Laws Lawyers Find Laws Legal Forms State Laws Bills
Home » Find Laws » Constitution Laws » Supreme Court Decisions » Major Decisions-Employment Division v. Smith

Major Decisions-Employment Division v. Smith

Listen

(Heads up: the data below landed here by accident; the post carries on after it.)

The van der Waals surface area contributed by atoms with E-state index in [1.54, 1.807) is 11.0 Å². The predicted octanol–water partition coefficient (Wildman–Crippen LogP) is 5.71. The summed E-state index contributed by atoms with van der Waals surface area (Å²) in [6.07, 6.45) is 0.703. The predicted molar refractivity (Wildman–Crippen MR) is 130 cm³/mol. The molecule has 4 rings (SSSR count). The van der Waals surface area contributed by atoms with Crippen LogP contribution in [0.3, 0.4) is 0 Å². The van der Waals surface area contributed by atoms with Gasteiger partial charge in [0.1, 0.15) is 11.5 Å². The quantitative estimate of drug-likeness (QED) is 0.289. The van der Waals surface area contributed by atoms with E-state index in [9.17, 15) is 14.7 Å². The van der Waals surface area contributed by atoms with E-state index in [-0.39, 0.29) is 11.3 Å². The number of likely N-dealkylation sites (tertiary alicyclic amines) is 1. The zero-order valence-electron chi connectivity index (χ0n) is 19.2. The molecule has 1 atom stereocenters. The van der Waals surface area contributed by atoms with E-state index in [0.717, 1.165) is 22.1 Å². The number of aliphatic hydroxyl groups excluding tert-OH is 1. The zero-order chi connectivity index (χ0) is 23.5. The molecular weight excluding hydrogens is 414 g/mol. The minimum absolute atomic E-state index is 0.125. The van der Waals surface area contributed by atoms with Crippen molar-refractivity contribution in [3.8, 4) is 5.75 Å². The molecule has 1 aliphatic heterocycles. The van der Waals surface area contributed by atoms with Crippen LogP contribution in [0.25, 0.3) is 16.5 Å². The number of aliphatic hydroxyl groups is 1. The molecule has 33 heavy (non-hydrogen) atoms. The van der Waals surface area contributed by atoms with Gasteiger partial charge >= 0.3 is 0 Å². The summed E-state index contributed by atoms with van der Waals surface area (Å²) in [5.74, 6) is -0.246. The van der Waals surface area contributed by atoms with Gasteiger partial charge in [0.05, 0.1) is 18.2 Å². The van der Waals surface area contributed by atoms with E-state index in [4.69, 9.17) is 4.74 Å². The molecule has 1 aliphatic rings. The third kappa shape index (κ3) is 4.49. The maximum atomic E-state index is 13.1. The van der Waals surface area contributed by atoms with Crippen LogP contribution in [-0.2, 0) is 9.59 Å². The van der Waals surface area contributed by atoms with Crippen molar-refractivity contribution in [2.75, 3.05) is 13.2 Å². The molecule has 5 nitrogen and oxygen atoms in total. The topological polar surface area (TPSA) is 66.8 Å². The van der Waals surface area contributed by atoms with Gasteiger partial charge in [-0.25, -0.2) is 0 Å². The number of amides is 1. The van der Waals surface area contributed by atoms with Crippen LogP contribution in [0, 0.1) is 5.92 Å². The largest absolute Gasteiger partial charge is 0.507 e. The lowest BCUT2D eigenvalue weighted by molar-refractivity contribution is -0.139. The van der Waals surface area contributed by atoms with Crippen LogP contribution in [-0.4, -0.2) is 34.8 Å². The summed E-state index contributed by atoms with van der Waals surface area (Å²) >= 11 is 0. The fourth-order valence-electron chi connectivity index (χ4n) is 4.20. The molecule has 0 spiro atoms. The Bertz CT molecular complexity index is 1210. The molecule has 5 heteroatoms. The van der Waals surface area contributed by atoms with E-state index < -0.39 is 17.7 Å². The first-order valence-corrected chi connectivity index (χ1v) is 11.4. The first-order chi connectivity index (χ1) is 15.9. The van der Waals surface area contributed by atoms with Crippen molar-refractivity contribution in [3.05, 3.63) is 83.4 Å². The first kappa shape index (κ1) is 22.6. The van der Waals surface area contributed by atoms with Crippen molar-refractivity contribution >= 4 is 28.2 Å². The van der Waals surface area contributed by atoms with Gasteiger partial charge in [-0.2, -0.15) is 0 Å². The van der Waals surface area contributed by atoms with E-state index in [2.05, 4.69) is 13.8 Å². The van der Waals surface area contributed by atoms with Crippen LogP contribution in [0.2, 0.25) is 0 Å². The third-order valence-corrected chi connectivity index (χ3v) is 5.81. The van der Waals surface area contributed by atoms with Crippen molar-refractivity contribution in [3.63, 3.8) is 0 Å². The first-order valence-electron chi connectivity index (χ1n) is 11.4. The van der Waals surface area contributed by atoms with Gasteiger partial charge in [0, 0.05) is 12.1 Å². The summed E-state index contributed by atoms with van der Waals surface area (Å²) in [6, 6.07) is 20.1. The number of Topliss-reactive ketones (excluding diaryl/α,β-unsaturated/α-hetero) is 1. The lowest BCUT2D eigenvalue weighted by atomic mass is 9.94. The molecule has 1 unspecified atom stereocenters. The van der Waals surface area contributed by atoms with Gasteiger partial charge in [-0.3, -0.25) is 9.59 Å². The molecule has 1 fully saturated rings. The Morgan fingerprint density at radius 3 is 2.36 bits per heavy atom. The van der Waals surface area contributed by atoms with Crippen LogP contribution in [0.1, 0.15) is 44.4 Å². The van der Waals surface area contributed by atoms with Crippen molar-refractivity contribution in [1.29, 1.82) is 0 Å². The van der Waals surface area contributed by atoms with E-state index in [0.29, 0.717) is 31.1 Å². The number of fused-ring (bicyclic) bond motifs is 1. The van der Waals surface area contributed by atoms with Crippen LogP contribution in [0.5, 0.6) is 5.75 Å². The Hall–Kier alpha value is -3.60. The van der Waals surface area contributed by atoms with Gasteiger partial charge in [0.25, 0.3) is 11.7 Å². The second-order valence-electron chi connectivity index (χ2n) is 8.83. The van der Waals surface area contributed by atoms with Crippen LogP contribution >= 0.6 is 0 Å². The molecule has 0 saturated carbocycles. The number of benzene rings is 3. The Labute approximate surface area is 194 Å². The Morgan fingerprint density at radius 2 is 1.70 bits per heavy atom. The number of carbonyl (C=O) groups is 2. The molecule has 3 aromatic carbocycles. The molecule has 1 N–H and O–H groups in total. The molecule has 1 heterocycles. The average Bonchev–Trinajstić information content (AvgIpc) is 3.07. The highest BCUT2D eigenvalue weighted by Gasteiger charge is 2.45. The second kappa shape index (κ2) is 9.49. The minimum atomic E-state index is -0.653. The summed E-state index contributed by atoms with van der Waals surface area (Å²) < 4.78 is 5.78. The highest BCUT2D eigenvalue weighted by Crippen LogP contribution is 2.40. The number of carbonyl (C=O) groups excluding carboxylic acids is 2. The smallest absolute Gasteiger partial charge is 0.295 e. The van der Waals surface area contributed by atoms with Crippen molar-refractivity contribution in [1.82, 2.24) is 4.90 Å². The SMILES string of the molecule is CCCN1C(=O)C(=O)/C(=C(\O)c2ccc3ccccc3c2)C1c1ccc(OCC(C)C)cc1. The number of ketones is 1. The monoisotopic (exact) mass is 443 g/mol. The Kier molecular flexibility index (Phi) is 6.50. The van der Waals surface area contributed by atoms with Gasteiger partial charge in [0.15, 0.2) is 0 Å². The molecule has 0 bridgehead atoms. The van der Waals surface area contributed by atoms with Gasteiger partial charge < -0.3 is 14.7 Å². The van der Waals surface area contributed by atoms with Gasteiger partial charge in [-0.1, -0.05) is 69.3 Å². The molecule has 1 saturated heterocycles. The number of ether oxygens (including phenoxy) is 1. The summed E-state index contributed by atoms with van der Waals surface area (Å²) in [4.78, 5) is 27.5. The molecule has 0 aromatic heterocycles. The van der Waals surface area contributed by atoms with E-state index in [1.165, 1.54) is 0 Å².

The Supreme Court case of Employment Division v. Smith was one that proved to be complex in its nature, for it had various concepts that had to be addressed in order to render a decision. Once again, the Supreme Court would be dealing with the application of the First Amendment rights. In the Employment Division v. Smith, the specific matter at hand was whether or not an employer could deny unemployment benefits to a person that was fired for the use of a controlled substance (See Also: Controlled Substances) for religious reasons. Furthermore, the Court had to determine if such practice could be found to be in direct violation of First Amendment rights. The Employment Division v. Smith case specifically dealt with employees that were members of the Native American Church, which normally practices the ingesting of peyote as a religious ceremony. These employees were fired on the basis of being found in possession of peyote, which is considered a criminal offense in the State of Oregon. The grounds of possession was the main reason that these employees were denied unemployment benefits, which would cause the matter to be brought to the courts. The State courts of Oregon would eventually reverse the prohibition of unemployment benefits on the basis that the use of peyote was protected under the First Amendment's freedom of religion. The State would appeal to the United States Supreme Court, still holding the argument that such denial was proper due to the possession and use of peyote being a crime. The Supreme Court, upon examining the case, would return the matter back to Oregon courts. The reasoning was that the State would have to conclude on its own accord if the use of illegal drugs for religious reasons would be in violation of the State's own drug statutes. Oregon State would find that even though the consumption of illegal drugs for religious reasons was considered illegal, such ruling would also violate the First Amendment. However, the key factor behind the Oregon law was that it was not implemented with the purpose of singling out the Native American practice of ingesting peyote for religious purposes, but rather it applied to all residents of the State. On this basis, the Supreme Court, with Chief Justice William Rehnquist presiding, would rule in favor of the State and not of Smith. It would be the first time that the Supreme Court would rule against a person citing freedom of religion violations in United States history. The main reasoning behind the decision of the Supreme Court was that it was concluded that Smith and the other employees were using their religious beliefs and First Amendment rights as way to circumvent applicable laws regarding the use of illicit drugs or controlled substances. Furthermore, the Court also stated that such breach of the freedom of religion was not caused as a direct effect of a law, but rather a circumstantial happenstance. These laws were also not directed to prohibit the free exercise of religion to any particular religious sect, but rather intended to apply to the general public. For this reason, the Supreme Court decided that no First Amendment violation had occurred. To further support the decision, the Supreme Court also cited that the exemption to permit the religious use of a drug, peyote in this particular case, is Constitutionally-permissible, but not Constitutionally-required. Even though this would prove to be the first time in which the freedom of religion clause was not upheld by the Supreme Court, it would not undermine the Constitutional provision. However, it did provide for a more succinct relationship between that of religion and Government. Even though, in this particular case, it may be deemed that the Government interfered with religious practice, it did so in a sense that was inadvertent and as a contingency to an issue over which the Government does have control, the use of illegal drugs.